Upset woman suffering from tinnitus laying in bed on her stomach with a pillow folded over the top of her head and ears.

In the movies, invisibility is a powerful tool. Whether it’s a mud-covered hero, a cloaked starship, or a stealthy ninja, invisibility allows people in movies to be more effective and, frequently, achieve the impossible.

Invisible health disorders, unfortunately, are just as potent and a lot less fun. As an example, tinnitus is an exceptionally common hearing condition. Regardless of how well you may look, there are no external symptoms.

But just because it’s invisible doesn’t mean tinnitus doesn’t have a significant impact on people who experience symptoms.

Tinnitus – what is it?

One thing we know for sure about tinnitus is that you can’t see it. As a matter of fact, tinnitus is a condition of the ears, which means symptoms are auditory in nature. You know when you are sitting in a silent room, or when you get back from a loud concert and you hear that ringing in your ears? That’s tinnitus. Tinnitus is so common that around 25 million individuals experience it daily.

While ringing is the most common presentation of tinnitus, it isn’t the only one. Some individuals may hear humming, crunching, metallic sounds, all kinds of things. The one thing that all of these sounds have in common is that they’re not actual sounds at all.

For most individuals, tinnitus will be a short-lived affair, it will come and go really quickly. But for somewhere between 2-5 million individuals, tinnitus is a chronic, sometimes incapacitating condition. Sure, it can be a bit annoying to hear that ringing for a few minutes now and again. But what if that sound never goes away? it’s not hard to imagine how that could start to substantially affect your quality of life.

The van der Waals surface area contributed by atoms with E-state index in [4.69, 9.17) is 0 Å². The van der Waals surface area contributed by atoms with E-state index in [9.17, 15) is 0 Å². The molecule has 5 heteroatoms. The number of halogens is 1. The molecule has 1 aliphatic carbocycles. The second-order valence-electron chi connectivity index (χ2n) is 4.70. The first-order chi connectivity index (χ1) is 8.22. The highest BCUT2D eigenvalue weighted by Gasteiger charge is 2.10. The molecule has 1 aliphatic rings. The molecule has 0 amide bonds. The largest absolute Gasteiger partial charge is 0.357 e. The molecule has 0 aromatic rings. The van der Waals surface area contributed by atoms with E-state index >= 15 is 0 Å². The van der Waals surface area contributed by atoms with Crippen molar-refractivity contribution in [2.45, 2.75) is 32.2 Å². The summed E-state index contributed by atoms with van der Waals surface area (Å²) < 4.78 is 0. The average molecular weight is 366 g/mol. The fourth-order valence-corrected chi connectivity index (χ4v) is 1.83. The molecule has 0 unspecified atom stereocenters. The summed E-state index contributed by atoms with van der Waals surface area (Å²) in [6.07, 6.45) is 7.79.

What causes tinnitus?

Have you ever attempted to pinpoint the cause of a headache? Maybe it’s stress; maybe you’re getting a cold; perhaps it’s allergies. The difficulty is that quite a few issues can trigger headaches! The symptoms of tinnitus, though relatively common, also have a large number of causes.

In some cases, it might be really clear what’s causing your tinnitus symptoms. In other cases, you might never really know. Here are a few general things that can cause tinnitus:

  • Ear infections or other blockages: Similar to a cold or seasonal allergies, ear infections, and other blockages can cause inflammation in the ear canal. This often causes ringing in your ears.
  • Colds or allergies: If a lot of mucus backs up in your ears, it could cause some swelling. And tinnitus can be the consequence of this swelling.
  • Certain medications: Certain over-the-counter or prescription medications can cause you to have ringing in your ears. Once you stop using the medication, the ringing will typically go away.
  • Meniere’s Disease: A good number of symptoms can be caused by this condition of the inner ear. Tinnitus and dizziness are amongst the first symptoms to appear. Over time, Meniere’s disease can cause permanent hearing loss.
  • Head or neck injuries: The head and neck are really sensitive systems. Ringing in your ears can be caused by traumatic brain injuries including concussions.
  • Noise damage: Damage from loud noises can, after a while, cause tinnitus symptoms to happen. One of the leading causes of tinnitus is exposure to loud noises and this is very prevalent. Using ear protection if extremely loud settings can’t be avoided is the best way to prevent this type of tinnitus.